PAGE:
were also a means of remembering the sacred history concerning deliver-

ance from bondage.2 "Take Time to Be Holy" could serve well as the

hymnic theme for Israel's sabbatical observances. Israel's time belonged

to God because Israel had been set apart to him. Failure to observe the

sabbaths placed the Israelite in the precarious position of denying the

lordship of Yahweh over his life.


The sanctuary reverence (v. 2b)

The fact that verse 2 is identical to 19:30 provides the inter-

preter with a clue to the identity of the sanctuary. In the context of

19:30 the "tent of meeting" (dfvm lhx, v. 21) is mentioned. This

reference to the Tabernacle demonstrates that it may be included as a

"sanctuary" (wdqm), which it is called in 16:33.3 As with "sabbaths"

in the first part of this verse, the first person singular pronominal

suffix is appended to the noun. As the sabbaths had been identified

with Yahweh, so also the sanctuary is identified as his. The sanctuary

was not only the appointed place of meeting for the Israelite, it was

also the location of the terrestrial manifestation of Yahweh's presence

(cf. 16:7, 18; 19:21, 22--especially the employment of the phrase,

"before Yahweh," hvhy ynpl).


1 Tsevat, "The Basic Meaning of the Biblical Sabbath," p. 455.

2 Brueggemann, The Land, p. 64. Although Brueggemann states that

the Sabbath observance was "for honoring land" (ibid.), such a viewpoint

misses the major emphasis of honoring the land-giver, Yahweh. This does

not nullify, however, Brueggemann's otherwise noteworthy discussion of

the centrality of the Sabbath in Israel's existence.

3 It should be noted that technically the "sanctuary" included

both the "tent of meeting" and the "altar" which sat before its door.

"Tabernacle" is used here, therefore, in the broad sense of the tent/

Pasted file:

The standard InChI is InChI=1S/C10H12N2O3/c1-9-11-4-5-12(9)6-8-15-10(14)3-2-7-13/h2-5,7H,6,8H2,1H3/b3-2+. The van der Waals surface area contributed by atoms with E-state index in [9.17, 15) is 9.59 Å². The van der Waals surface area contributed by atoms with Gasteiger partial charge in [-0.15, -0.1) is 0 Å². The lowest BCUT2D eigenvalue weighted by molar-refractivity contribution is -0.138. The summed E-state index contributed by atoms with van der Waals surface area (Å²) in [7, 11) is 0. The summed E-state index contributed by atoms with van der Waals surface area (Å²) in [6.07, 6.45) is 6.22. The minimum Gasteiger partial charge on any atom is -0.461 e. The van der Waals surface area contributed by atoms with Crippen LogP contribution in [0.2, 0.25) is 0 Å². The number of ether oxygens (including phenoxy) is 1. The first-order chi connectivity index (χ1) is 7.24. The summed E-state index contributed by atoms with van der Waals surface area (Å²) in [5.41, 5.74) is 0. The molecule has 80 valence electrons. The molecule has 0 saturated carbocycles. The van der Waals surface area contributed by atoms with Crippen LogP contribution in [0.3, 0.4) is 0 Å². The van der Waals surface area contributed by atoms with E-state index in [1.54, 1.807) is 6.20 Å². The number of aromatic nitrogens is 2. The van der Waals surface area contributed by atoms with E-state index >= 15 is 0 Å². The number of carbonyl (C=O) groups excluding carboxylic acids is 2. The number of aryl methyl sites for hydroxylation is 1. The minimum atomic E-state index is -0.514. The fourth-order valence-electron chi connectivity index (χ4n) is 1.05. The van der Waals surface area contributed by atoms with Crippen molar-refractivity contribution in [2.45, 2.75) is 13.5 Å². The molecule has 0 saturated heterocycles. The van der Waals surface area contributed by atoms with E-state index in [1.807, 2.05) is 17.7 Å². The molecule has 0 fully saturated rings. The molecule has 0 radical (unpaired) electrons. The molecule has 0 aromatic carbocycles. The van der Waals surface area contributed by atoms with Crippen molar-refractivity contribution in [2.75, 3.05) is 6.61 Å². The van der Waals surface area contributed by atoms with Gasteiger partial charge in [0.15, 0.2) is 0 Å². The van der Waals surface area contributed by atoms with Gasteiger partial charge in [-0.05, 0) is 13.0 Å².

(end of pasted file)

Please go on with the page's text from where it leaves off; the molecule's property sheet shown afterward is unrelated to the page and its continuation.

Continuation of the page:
tabernacle and its grounds--the entire sanctum.



An abbreviated refrain (hvhy ynx "I am Yahweh") closes verse 2,

serving again to identify the land-giver, the non-idol, the sabbath-

lord. Observance and reverence are empty practices without the recog-

nition of Yahweh. Such recognition must be more than assent. It must

consist of a heart attitude and a life yielded to his lordship in

every realm (including mind, space, and time). The commandments of

verses 1-2 "are grounded in the being of God who is the sole measure of

holiness."1 These precepts are derived "from the one divine will which

called for the sole response of obedience."2 Thus, the sum of holiness

is obedience. This principle is universal, transcending both testa-

ments (cf. 1 Sam 15:22 and Jas 1:22). Only with this principle in mind

does the following pericope (vv. 3-46) have its proper force and correct



Promise (vv. 3-13)

This section of the pericope is highlighted by promise. How-

ever, the promise is conditioned upon obedience (v. 3). The promise

consists of blessing (vv. 4-12) and is grounded in the historical rela-

tionship of Yahweh to the nation of Israel (v. 13).


The Prerequisite: Obedience (v. 3)

Verse 3 is the protasis for a conditional sentence which con-

tinues through verse 12. Verses 4-12 comprise the apodosis. Being

more interested in the promise of Yahweh in verses 4-12, the commentaries

have ignored verse 3 in their exegetical comments. The verse is of


1 Brevard S. Childs, Introduction to the Old Testament as Scrip-

ture (Philadelphia: Fortress Press, 1979), p. 185.

2 Ibid., p. 186.



major import for at least four reasons: (1) It is the protasis without

which the lengthy apodosis cannot be properly contextualized. (2) It